I have wanted to see this movie ever since its posters appeared on the city’s Metro stations. That was some time ago – 2 or 3 years and I just managed to see it tonight, though not in the cinema but on my PC.
The first scenes really got me in the movie’s mood as we see how the Mouses (a 16-year-old boy played by Pierre Boulanger) observes the prostitutes who happen to work just across the street. Such scenes may appall some viewers, but that in fact is a rather typical setting in almost every big city in Europe and elsewhere.
Mouses ( or Momo ) practices his pick-up lines in front of the mirror. Things like “It’s a hot one.” to “How much?” and he decides to try his luck with the girls using the money he saved since he was 8 or 9. Around that time, we are introduced to the second lead character of the movie: Monsieur Ibrahim, an old Muslim shopkeeper, known as the “Arab” as his store, stays open the hours when others are closed.
(Where I live, there are similar stores only here people run them from China) At first, it doesn’t appear that Momo and the old shopkeeper have anything in common. They have different religions. Momo is Jewish, and Monsieur Ibrahim is Muslim, and they have different backgrounds, one being Spanish and the other an Arab. And to make matters worse, Momo is even shoplifting from the store run by Monsieur Ibrahim. (Who, by the way, is played by the well known Omar Sherif ) .
Monsieur Ibrahim knows that Momo steals from him, but he cares too much for the boy, which becomes obvious when he says, “Better you should steal here than somewhere you could get into real trouble.” Later on, he becomes a role model of Momo, providing him with guidance and handy advice. The boy needs his mentoring as guidance and understanding do not exist at home. At least, that is my impression after seeing the way his father talks with him.
My first impressions of the Mouse’s father weren`t very positive – although he appears to be a hard-working man, he was rather indifferent to his son, who cleaned the house and even cooked for him after his mother left them.
In quite a few reviews of this movie, I found online. Momo is compared with Antoine Doinel, the character of The 400 Blows – while indeed there are some similarities, both boys seek understanding and guidance. I did not find this such a strong connection between their characters.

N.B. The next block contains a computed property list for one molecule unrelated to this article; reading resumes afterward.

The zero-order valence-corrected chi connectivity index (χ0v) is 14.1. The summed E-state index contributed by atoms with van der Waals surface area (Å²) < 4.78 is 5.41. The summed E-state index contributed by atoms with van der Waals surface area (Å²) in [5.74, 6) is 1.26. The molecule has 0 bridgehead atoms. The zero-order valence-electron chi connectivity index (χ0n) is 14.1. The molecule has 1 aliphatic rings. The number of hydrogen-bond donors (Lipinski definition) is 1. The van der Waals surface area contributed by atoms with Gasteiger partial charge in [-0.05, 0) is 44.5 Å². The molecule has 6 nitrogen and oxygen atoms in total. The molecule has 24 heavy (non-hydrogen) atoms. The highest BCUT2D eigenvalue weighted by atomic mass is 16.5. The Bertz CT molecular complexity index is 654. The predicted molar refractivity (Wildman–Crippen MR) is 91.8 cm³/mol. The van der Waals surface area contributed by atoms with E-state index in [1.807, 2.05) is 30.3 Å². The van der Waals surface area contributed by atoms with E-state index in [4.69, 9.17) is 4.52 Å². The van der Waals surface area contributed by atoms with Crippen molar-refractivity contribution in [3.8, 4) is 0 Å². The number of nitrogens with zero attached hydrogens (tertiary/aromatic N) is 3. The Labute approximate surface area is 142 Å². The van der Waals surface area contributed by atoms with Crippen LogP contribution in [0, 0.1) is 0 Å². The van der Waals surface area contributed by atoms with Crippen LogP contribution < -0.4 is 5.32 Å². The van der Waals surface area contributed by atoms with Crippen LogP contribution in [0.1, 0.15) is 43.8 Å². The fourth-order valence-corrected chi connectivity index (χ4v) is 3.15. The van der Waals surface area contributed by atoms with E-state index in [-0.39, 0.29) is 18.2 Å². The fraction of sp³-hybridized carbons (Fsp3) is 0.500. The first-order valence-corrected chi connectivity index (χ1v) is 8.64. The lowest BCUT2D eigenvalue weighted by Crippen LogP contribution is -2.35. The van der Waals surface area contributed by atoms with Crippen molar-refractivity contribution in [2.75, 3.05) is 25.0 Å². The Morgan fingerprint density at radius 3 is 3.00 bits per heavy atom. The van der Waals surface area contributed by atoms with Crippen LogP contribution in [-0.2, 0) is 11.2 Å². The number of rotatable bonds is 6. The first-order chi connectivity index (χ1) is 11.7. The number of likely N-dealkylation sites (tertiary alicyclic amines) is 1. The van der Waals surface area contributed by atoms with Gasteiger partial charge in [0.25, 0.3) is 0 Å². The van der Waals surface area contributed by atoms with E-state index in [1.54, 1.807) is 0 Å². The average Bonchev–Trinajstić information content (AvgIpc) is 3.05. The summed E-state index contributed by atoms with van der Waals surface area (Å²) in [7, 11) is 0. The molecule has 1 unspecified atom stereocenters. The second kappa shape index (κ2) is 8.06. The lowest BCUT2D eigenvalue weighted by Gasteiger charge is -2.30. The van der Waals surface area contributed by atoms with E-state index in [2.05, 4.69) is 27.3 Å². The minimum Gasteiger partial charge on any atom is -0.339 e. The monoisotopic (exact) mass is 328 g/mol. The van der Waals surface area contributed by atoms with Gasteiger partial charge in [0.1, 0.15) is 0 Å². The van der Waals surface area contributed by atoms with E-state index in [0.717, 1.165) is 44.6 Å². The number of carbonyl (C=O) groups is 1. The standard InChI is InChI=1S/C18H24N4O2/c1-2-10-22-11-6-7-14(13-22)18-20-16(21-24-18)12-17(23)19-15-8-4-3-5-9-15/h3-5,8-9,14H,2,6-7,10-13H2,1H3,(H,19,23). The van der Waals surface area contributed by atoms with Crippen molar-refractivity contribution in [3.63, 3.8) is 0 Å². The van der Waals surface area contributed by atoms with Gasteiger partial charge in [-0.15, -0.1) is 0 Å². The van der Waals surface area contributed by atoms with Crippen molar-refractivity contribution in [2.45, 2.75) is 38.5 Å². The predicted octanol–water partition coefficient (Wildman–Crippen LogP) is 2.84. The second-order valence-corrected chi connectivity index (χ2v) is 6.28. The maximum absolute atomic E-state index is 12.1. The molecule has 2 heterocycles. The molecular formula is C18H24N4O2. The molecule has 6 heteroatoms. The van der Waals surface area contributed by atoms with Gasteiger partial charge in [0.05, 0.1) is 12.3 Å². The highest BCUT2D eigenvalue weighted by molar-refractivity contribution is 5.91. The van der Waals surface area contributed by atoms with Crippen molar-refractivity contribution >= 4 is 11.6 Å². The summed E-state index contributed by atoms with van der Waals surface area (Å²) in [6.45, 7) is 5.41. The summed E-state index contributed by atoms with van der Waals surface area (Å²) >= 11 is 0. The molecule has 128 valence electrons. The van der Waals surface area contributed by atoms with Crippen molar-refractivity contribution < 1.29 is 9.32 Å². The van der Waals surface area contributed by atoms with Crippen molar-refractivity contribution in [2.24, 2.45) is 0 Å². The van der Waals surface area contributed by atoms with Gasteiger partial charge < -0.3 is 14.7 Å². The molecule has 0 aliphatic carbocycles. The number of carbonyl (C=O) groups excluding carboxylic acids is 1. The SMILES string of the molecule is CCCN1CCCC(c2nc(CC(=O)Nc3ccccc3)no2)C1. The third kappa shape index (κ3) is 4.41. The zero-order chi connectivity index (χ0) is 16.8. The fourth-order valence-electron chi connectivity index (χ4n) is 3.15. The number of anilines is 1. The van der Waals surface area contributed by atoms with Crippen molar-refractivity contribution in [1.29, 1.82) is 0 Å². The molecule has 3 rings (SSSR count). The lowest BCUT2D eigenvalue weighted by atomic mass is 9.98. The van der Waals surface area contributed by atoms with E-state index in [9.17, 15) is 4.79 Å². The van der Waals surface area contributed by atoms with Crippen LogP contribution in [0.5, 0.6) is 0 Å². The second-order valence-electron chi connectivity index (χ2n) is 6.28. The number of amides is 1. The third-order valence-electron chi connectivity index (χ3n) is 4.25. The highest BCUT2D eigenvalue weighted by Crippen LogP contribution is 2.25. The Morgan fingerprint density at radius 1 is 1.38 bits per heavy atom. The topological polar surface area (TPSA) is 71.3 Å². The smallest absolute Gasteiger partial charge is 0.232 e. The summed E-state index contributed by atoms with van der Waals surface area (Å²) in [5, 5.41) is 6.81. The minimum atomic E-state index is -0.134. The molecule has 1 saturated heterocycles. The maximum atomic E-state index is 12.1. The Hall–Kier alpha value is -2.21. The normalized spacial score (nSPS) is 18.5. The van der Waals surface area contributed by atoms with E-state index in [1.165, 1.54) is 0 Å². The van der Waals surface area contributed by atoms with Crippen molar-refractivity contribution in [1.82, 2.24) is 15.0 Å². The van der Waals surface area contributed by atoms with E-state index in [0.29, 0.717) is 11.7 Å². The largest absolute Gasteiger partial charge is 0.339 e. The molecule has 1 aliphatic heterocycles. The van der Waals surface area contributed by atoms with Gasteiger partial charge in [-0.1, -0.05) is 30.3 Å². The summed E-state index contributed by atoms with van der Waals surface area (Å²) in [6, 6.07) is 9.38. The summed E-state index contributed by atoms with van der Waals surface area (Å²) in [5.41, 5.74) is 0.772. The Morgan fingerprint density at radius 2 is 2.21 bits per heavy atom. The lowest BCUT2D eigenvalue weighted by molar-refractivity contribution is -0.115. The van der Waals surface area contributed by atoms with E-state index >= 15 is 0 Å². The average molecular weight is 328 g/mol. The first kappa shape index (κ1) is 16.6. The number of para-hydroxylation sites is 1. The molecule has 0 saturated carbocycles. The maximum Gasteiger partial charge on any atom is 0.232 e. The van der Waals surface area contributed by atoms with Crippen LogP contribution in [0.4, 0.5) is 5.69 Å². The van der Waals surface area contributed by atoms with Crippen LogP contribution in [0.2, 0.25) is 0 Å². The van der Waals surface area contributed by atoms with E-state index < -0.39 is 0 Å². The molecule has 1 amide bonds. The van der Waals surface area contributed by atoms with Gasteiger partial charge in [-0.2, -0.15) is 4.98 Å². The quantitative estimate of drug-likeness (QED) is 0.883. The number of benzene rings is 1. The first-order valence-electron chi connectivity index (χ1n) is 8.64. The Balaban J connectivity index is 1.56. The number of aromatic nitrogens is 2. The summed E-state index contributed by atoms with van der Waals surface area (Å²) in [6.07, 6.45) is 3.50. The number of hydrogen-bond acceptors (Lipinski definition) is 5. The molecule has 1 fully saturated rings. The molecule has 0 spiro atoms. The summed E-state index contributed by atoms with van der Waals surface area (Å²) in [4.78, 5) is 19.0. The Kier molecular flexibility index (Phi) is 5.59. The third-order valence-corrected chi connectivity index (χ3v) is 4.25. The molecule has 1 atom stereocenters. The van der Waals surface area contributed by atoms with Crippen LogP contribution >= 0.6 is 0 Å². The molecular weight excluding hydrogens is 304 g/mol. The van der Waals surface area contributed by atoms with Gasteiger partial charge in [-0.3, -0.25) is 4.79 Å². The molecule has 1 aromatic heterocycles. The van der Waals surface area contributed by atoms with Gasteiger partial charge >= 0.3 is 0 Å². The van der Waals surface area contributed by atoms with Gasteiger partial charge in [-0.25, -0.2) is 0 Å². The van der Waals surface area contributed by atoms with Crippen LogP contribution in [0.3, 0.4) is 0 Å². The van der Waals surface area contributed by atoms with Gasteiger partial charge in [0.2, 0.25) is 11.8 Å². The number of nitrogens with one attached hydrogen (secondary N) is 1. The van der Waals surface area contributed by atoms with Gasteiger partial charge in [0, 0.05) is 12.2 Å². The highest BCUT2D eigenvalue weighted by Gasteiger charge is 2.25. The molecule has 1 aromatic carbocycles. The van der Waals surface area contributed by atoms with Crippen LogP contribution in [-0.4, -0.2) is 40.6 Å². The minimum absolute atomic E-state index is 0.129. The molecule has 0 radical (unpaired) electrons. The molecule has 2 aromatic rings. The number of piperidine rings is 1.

The acting by the two leads is excellent as the movie relies largely on them to carry the film for the most part. I really liked the young Pierre Boulanger’s performance in the role of Momo; he seems perfectly fit for the role of the young teenager who explores and learns about surviving in the adult world he is thrust into. While I am not that familiar with the previous roles of Omar Sharif, he was outstanding as an older man who is more than willing to share his knowledge and wisdom with someone who will appreciate it and benefit from it.
The soundtrack is also excellent. Mostly 60s vibes and jazz. By the end of the movie, I was hooked on the music.
To summarize this review, I would like to quote the movie director Director Dupeyron :
“The story reminds us that, even in the worst of times, if you don’t close yourself up, you will always find someone, somewhere, who will smile at you. ‘It’s a hymn to tolerance, a cry for hope,’ that’s what I would like the audience to feel after seeing the film.”
Monsieur Ibrahim et Les Fleurs du Coran is a coming of age movie from which everyone can learn a lot, Especially someone as inexperienced and naive as I occasionally tend to be. The movie is full of truth about life, women, smiles, friends, and I am definitely going to follow some of Monsieur Ibrahim’s advice.